Book Reviews

Separation Anxiety

Can the American approach to religion work outside the West?

By Yehudah Mirsky

Tagged Church and StateReligion

Liberty of Conscience: In Defense of America’s Tradition of Religious Equality By
Martha C. Nussbaum • Basic Books • 2008 • 320
pages • $28.95

Something there is that doesn’t love a wall, That wants it down,” wrote Robert Frost. Martha Nussbaum doesn’t cite Frost directly, but the spirit of that poem hovers over her new book, even if what she has in mind is less Frost’s rural New England than Thomas Jefferson and the conventional shibboleths of East Coast liberalism. In this powerfully argued and often moving book, Nussbaum, a distinguished professor of philosophy at the University of Chicago, takes a deftly wielded sledgehammer to the “wall of separation” between church and the state much beloved of liberals–not, as some would have it, to allow a religious takeover of the public sphere, but to make for a neutral public sphere, safe for religious and non-religious citizens, of all shapes and sizes. Informed by religious teachings and traditions, she argues, this approach would in turn make for a richer liberalism.

I live in Jerusalem, where we are surrounded, and often defined, by
walls of all kinds. Stepping out of our apartment building in the Abu
Tor neighborhood, at one end of the block you can see the walls of the
Old City, and at the other the separation wall between Israel and the
Palestinian territories and, off in the distance, the Judean desert.
The Old City walls project a stately image of an ordered world; the
separation wall, a much darker image of a bitter conflict in which
religious and national identities are hopelessly intertwined. Living
here has taught me that the world needs America, because the world
needs hope, including the hope that religious-national conflict is not
the last word in human experience. This makes Nussbaum’s book an
important read, but a poignant one too. Can all people–wherever they
are and whatever they have inherited–live by the conviction that all
men are created equal? She thinks so. I hope so.

As her title makes clear, in Nussbaum’s reading, the American
constitutional tradition, thought through to its deepest intentions and
most enduring foundations, is concerned above all with equality–with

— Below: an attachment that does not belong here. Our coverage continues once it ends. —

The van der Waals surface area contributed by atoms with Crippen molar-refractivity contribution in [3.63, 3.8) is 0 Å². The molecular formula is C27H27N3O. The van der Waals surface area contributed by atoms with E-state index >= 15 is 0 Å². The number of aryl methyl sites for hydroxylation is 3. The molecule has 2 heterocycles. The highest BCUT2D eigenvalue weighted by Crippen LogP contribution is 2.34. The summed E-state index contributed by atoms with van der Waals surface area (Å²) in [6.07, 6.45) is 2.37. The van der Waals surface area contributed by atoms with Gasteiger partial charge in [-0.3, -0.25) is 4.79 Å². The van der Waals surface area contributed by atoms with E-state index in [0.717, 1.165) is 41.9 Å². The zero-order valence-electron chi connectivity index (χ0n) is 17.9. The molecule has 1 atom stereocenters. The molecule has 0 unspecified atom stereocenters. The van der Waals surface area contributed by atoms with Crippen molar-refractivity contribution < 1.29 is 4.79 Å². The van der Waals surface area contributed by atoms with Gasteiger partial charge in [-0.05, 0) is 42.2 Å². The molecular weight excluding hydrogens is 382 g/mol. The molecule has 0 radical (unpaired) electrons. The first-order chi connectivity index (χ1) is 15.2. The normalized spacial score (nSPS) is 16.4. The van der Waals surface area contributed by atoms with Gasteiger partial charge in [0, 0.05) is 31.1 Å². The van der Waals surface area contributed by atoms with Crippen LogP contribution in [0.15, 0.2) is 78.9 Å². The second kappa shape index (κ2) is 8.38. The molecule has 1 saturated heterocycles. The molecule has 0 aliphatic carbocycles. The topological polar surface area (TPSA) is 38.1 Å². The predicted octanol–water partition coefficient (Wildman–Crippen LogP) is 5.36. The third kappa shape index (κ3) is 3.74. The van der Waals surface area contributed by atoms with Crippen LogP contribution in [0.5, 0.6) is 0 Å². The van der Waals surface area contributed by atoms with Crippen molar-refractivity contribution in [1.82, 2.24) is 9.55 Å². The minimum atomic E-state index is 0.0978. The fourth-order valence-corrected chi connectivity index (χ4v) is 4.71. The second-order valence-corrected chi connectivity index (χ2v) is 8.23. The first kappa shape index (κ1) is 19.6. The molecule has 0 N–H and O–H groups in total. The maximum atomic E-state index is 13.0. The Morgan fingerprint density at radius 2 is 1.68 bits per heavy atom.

enabling all citizens to cultivate themselves and act on their moral
choices in keeping with the dictates of their consciences, by the
lights of their various religious or non-religious traditions, and in
peaceful concert with others. She repeatedly argues, in a manner at
once philosophical analysis and a lawyer’s brief (she does, after all,
have a joint appointment at Chicago’s law school), that the idea of
“separation” is, true to its name, a barrier to genuine understanding
of the Religion Clauses in the Constitution, an understanding better
captured by equality and the religious neutrality that term implies.

Nussbaum wages a dual polemic. On the one side, she departs from
conservatives like Antonin Scalia who are willing to countenance
varying forms of government engagement with specific, and usually
majority, religion in the public square. On the other, she takes on
liberals who dismiss religion as a tissue of nonsense, a stance which
she believes unnecessarily denigrates vast masses of the citizenry and
shortsightedly dispenses with the positive resources religion offers
for individual moral cultivation–and thus for democratic citizenship.

Nussbaum walks through the history of the First Amendment’s Religion
Clauses, addressing specific themes in the context of the times in
which they arose as matters of discussion and controversy. The hero of
her narrative is Roger Williams, best known as the founder of Rhode
Island and, since his scholarly rediscovery in the 1950s, hailed for
the proposition that disestablishment benefits religion and keeps it
out of the clutches of the state. But, following other more recent
scholars such as Clark Gilpin and Edwin Gaustad, and drawing on her own
intensive reading of the primary sources, Nussbaum goes further still,
arguing that Williams’ defense of religious liberty–liberty of church
from state and individual from church–was not merely a prophylactic
against majoritarian persecution. Rather, it was grounded in a deep
conviction about the “holy Light” of conscience: a universal, God-given
faculty of freedom of thought and decision shared by all people, no
matter their specific religion. God wants His creatures to choose well,
which also entails choosing for themselves in freedom.

Nussbaum has written elsewhere, among other things, substantial and
important works on Stoicism and its resonances for contemporary moral
life, and she sees a strong Stoic influence in Williams and other early
American thinkers, Christians and Deists alike. While she is
undoubtedly right on that score, at the same time Williams was deeply
Protestant–often in ways deeper than she acknowledges–ways that have